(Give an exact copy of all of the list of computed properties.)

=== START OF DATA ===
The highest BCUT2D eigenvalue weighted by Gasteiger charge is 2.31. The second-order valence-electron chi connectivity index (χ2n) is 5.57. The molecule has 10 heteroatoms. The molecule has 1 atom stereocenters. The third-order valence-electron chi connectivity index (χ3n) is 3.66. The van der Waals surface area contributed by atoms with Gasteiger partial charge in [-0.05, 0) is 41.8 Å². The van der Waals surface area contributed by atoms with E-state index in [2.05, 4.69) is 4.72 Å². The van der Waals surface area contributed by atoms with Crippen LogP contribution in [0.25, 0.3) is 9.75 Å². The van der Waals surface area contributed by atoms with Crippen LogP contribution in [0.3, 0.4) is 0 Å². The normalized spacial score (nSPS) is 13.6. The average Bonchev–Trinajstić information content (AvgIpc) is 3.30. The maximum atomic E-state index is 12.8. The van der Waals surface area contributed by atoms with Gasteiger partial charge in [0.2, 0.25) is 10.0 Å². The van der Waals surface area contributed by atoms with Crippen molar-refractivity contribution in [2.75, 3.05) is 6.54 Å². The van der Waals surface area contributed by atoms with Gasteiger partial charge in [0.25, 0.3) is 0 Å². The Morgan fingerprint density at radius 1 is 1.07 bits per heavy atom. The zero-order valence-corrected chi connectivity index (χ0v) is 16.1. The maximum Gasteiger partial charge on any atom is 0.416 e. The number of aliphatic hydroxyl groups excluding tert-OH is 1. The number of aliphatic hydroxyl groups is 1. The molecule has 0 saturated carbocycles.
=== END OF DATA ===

The highest BCUT2D eigenvalue weighted by Gasteiger charge is 2.31. The second-order valence-electron chi connectivity index (χ2n) is 5.57. The molecule has 10 heteroatoms. The molecule has 1 atom stereocenters. The third-order valence-electron chi connectivity index (χ3n) is 3.66. The van der Waals surface area contributed by atoms with Gasteiger partial charge in [-0.05, 0) is 41.8 Å². The van der Waals surface area contributed by atoms with E-state index in [2.05, 4.69) is 4.72 Å². The van der Waals surface area contributed by atoms with Crippen LogP contribution in [0.25, 0.3) is 9.75 Å². The van der Waals surface area contributed by atoms with Crippen LogP contribution in [0.3, 0.4) is 0 Å². The normalized spacial score (nSPS) is 13.6. The average Bonchev–Trinajstić information content (AvgIpc) is 3.30. The maximum atomic E-state index is 12.8. The van der Waals surface area contributed by atoms with Gasteiger partial charge in [0.2, 0.25) is 10.0 Å². The van der Waals surface area contributed by atoms with Crippen molar-refractivity contribution in [2.75, 3.05) is 6.54 Å². The van der Waals surface area contributed by atoms with Gasteiger partial charge in [0.25, 0.3) is 0 Å². The Morgan fingerprint density at radius 1 is 1.07 bits per heavy atom. The zero-order valence-corrected chi connectivity index (χ0v) is 16.1. The maximum Gasteiger partial charge on any atom is 0.416 e. The number of aliphatic hydroxyl groups excluding tert-OH is 1. The number of aliphatic hydroxyl groups is 1. The molecule has 0 saturated carbocycles.